glycerine: specimens must be brought gradually to isotonic state by transfer or evaporation. Gives good contrast for microscopic examination; clears specimens somewhat; non-toxic; stable almost indefinitely, i. e. years. glycerine: specimens must be brought gradually to isotonic state by transfer or evaporation. Gives good contrast for microscopic examination; clears specimens somewhat; non-toxic; stable almost indefinitely, i. e. years.
Problem: will support growth of bacteria and mold after a few months. Add a bacteria/mold retardant such as 1% formalin if necessary. Also attracts ants and other insects.
See comments on permanent mounting under glycerine jelly.
Lactic acid: clears and gives excellent contrast; specimens should be placed in 50% aqueous solution before being placed in full-strength acid. Low toxicity, pleasant to work with.lactic acid: clears and gives excellent contrast; specimens should be placed in 50% aqueous solution before being placed in full-strength acid. Low toxicity, pleasant to work with.
Lactic acid also tends to extend specimens, sometimes bringing legs into better view and making dissection unnecessary. Because of this extending effect, when reporting measurements, it is best to note the medium in which measurements were made. Problems: lactic acid keeps on clearing and softening specimens. After some time, specimens will become as clear as glass and very delicate, and may disarticulate. For permanent storage, specimens must be transferred to another medium. Also, lactic acid clears some internal structures such as seminal receptacles that are used in the taxonomy of some genera. Examine the specimen in glycerine before transferring to lactic acid.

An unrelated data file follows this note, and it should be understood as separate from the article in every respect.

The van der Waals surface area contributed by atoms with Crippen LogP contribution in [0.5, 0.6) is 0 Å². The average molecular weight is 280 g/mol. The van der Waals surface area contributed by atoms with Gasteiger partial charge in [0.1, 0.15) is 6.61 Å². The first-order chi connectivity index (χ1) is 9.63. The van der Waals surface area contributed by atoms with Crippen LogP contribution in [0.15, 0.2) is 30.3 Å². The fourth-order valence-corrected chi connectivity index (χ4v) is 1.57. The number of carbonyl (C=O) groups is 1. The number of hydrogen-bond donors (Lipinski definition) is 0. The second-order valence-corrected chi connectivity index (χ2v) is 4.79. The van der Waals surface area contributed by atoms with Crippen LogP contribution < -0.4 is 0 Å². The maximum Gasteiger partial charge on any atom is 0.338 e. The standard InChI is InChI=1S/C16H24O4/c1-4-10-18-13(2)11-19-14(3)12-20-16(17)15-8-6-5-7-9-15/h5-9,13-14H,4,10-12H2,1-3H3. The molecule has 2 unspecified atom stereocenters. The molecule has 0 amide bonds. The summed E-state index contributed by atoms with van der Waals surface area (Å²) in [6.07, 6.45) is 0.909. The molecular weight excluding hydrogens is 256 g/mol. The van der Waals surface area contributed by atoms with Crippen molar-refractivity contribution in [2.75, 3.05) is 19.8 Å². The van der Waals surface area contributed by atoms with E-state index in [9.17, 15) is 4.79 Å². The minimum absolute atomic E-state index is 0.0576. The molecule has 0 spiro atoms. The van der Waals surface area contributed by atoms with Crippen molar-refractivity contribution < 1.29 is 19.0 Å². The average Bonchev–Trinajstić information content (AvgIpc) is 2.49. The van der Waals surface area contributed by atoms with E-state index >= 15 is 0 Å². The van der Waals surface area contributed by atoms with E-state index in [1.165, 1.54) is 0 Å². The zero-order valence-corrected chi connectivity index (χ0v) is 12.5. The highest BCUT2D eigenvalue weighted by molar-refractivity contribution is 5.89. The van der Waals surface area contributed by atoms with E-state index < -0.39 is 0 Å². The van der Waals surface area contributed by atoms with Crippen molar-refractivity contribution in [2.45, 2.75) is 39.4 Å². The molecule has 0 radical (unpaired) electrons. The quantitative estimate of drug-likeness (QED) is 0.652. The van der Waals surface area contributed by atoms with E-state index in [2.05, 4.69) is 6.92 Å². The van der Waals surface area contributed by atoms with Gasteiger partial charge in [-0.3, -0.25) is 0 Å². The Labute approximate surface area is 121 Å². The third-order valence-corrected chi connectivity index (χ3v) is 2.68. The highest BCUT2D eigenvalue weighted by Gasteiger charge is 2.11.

ii. 'Permanent' mounting media:
Media with a gum arabic base - all clearing media:
50 g gum arabic (use lump form, not powder)
50 g pure cane sugar
50 ml distilled water
0.05 g thymol / 1ml formalin
Warm water and gum until dissolved; then add sugar, then thymol.
10 g chloral hydrate
10 ml distilled water
2.5 ml glycerine
6 g gum arabic